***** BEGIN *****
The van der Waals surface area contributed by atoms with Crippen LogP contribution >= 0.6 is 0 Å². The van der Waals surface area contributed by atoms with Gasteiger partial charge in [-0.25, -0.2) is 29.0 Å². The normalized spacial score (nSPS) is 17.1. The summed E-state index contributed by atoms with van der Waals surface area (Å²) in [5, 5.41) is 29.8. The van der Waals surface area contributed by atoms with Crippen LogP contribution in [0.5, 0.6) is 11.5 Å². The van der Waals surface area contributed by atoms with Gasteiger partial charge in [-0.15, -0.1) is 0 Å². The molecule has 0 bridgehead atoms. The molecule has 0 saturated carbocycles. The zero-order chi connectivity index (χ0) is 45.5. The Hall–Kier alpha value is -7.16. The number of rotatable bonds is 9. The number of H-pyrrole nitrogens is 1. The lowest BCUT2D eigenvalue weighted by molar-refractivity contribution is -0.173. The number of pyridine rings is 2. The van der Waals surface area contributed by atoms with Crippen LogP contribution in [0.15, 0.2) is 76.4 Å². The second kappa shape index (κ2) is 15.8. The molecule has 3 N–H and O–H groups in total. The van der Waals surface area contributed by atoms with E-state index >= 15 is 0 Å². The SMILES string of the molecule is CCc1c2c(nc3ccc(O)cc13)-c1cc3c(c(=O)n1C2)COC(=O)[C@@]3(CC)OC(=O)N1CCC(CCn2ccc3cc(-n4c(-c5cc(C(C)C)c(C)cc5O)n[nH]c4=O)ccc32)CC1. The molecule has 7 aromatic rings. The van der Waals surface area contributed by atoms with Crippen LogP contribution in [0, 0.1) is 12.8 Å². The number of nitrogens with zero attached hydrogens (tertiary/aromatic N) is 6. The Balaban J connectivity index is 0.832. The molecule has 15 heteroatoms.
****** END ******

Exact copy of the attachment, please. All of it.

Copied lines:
The van der Waals surface area contributed by atoms with Crippen LogP contribution >= 0.6 is 0 Å². The van der Waals surface area contributed by atoms with Gasteiger partial charge in [-0.25, -0.2) is 29.0 Å². The normalized spacial score (nSPS) is 17.1. The summed E-state index contributed by atoms with van der Waals surface area (Å²) in [5, 5.41) is 29.8. The van der Waals surface area contributed by atoms with Crippen LogP contribution in [0.5, 0.6) is 11.5 Å². The van der Waals surface area contributed by atoms with Gasteiger partial charge in [-0.15, -0.1) is 0 Å². The molecule has 0 bridgehead atoms. The molecule has 0 saturated carbocycles. The zero-order chi connectivity index (χ0) is 45.5. The Hall–Kier alpha value is -7.16. The number of rotatable bonds is 9. The number of H-pyrrole nitrogens is 1. The lowest BCUT2D eigenvalue weighted by molar-refractivity contribution is -0.173. The number of pyridine rings is 2. The van der Waals surface area contributed by atoms with Crippen LogP contribution in [0.15, 0.2) is 76.4 Å². The second kappa shape index (κ2) is 15.8. The molecule has 3 N–H and O–H groups in total. The van der Waals surface area contributed by atoms with E-state index >= 15 is 0 Å². The SMILES string of the molecule is CCc1c2c(nc3ccc(O)cc13)-c1cc3c(c(=O)n1C2)COC(=O)[C@@]3(CC)OC(=O)N1CCC(CCn2ccc3cc(-n4c(-c5cc(C(C)C)c(C)cc5O)n[nH]c4=O)ccc32)CC1. The molecule has 7 aromatic rings. The van der Waals surface area contributed by atoms with Crippen LogP contribution in [0, 0.1) is 12.8 Å². The number of nitrogens with zero attached hydrogens (tertiary/aromatic N) is 6. The Balaban J connectivity index is 0.832. The molecule has 15 heteroatoms.